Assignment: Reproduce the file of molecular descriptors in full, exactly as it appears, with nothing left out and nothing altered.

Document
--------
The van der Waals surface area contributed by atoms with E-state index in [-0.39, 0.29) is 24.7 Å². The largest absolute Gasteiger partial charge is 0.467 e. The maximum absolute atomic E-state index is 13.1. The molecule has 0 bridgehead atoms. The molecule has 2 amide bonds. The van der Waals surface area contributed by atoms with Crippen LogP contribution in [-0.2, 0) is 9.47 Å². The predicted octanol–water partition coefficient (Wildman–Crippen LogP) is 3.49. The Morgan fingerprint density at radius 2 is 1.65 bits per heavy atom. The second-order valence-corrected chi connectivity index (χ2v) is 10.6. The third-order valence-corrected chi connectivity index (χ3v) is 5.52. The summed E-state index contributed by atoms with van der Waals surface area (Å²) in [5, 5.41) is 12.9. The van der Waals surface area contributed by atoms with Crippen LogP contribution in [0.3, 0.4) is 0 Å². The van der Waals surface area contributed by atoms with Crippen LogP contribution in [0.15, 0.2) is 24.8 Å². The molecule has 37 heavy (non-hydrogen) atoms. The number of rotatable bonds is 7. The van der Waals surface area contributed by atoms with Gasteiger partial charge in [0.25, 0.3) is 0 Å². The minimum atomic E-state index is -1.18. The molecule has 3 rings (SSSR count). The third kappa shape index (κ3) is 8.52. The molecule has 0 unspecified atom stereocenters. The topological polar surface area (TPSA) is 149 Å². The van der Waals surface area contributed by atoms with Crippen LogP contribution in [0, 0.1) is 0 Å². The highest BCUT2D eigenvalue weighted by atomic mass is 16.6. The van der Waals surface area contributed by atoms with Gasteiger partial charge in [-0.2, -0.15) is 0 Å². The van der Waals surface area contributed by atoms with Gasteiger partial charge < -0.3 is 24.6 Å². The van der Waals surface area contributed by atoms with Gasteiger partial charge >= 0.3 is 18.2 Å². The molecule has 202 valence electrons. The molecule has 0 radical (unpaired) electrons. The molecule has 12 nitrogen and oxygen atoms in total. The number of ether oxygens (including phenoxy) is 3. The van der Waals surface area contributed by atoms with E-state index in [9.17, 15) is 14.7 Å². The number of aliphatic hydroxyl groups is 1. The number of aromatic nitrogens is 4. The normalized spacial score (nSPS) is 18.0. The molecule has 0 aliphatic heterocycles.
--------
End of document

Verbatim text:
The van der Waals surface area contributed by atoms with E-state index in [-0.39, 0.29) is 24.7 Å². The largest absolute Gasteiger partial charge is 0.467 e. The maximum absolute atomic E-state index is 13.1. The molecule has 0 bridgehead atoms. The molecule has 2 amide bonds. The van der Waals surface area contributed by atoms with Crippen LogP contribution in [-0.2, 0) is 9.47 Å². The predicted octanol–water partition coefficient (Wildman–Crippen LogP) is 3.49. The Morgan fingerprint density at radius 2 is 1.65 bits per heavy atom. The second-order valence-corrected chi connectivity index (χ2v) is 10.6. The third-order valence-corrected chi connectivity index (χ3v) is 5.52. The summed E-state index contributed by atoms with van der Waals surface area (Å²) in [5, 5.41) is 12.9. The van der Waals surface area contributed by atoms with Crippen LogP contribution in [0.3, 0.4) is 0 Å². The van der Waals surface area contributed by atoms with Crippen LogP contribution in [0.15, 0.2) is 24.8 Å². The molecule has 37 heavy (non-hydrogen) atoms. The number of rotatable bonds is 7. The van der Waals surface area contributed by atoms with Gasteiger partial charge in [0.25, 0.3) is 0 Å². The minimum atomic E-state index is -1.18. The molecule has 3 rings (SSSR count). The third kappa shape index (κ3) is 8.52. The molecule has 0 unspecified atom stereocenters. The topological polar surface area (TPSA) is 149 Å². The van der Waals surface area contributed by atoms with Crippen LogP contribution in [0, 0.1) is 0 Å². The highest BCUT2D eigenvalue weighted by atomic mass is 16.6. The van der Waals surface area contributed by atoms with Gasteiger partial charge in [-0.2, -0.15) is 0 Å². The van der Waals surface area contributed by atoms with Gasteiger partial charge < -0.3 is 24.6 Å². The van der Waals surface area contributed by atoms with Gasteiger partial charge >= 0.3 is 18.2 Å². The molecule has 202 valence electrons. The molecule has 0 radical (unpaired) electrons. The molecule has 12 nitrogen and oxygen atoms in total. The number of ether oxygens (including phenoxy) is 3. The van der Waals surface area contributed by atoms with E-state index in [9.17, 15) is 14.7 Å². The number of aliphatic hydroxyl groups is 1. The number of aromatic nitrogens is 4. The normalized spacial score (nSPS) is 18.0. The molecule has 0 aliphatic heterocycles.